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J Bacteriol. 2011 Dec;193(24):6983-94. doi: 10.1128/JB.05813-11. Epub 2011 Oct 14.

The extended signal peptide of the trimeric autotransporter EmaA of Aggregatibacter actinomycetemcomitans modulates secretion.

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Department of Microbiology and Molecular Genetics, University of Vermont, Burlington, VT 05405, USA.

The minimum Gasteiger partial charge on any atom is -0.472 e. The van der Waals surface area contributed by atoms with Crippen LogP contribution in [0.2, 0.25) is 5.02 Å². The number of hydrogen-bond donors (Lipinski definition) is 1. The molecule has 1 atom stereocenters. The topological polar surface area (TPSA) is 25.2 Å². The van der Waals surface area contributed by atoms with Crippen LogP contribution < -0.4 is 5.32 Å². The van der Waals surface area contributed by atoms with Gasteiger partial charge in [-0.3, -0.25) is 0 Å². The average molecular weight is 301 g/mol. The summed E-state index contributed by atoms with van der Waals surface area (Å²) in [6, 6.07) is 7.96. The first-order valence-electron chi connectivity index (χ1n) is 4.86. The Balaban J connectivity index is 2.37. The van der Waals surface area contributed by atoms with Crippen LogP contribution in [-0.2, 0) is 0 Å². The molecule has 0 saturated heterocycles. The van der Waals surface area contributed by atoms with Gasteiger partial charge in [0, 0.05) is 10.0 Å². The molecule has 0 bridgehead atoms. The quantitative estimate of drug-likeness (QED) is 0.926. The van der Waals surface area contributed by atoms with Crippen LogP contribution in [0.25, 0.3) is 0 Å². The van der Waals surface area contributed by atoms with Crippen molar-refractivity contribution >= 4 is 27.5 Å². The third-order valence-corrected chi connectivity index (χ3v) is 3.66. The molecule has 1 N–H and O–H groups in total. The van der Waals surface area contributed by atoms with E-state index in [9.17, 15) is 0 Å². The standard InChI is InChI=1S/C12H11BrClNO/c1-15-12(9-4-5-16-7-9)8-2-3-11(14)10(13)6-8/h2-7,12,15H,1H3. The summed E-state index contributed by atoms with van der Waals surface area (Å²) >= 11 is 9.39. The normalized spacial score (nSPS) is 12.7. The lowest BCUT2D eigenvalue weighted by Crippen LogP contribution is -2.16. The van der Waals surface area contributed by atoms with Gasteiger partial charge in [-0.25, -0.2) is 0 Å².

The extracellular matrix protein adhesin A (EmaA) of the Gram-negative bacterium Aggregatibacter actinomycetemcomitans is a fibrillar collagen adhesin belonging to the family of trimeric autotransporters. The protein forms antenna-like structures on the bacterial surface required for collagen adhesion. The 202-kDa protein monomers are proposed to be targeted and translocated across the inner membrane by a long signal peptide composed of 56 amino acids. The predicted signal peptide was functionally active in Escherichia coli and A. actinomycetemcomitans using truncated PhoA and Aae chimeric proteins, respectively. Mutations in the signal peptide were generated and characterized for PhoA activity in E. coli. A. actinomycetemcomitans strains expressing EmaA with the identical mutant signal peptides were assessed for cellular localization, surface expression, and collagen binding activity. All of the mutants impaired some aspect of EmaA structure or function. A signal peptide mutant that promoted alkaline phosphatase secretion did not allow any cell surface presentation of EmaA. A second mutant allowed for cell surface exposure but abolished protein function. A third mutant allowed for the normal localization and function of EmaA at 37°C but impaired localization at elevated temperatures. Likewise, replacement of the long EmaA signal peptide with a typical signal peptide also impaired localization above 37°C. The data suggest that the residues of the EmaA signal peptide are required for protein folding or assembly of this collagen adhesin.

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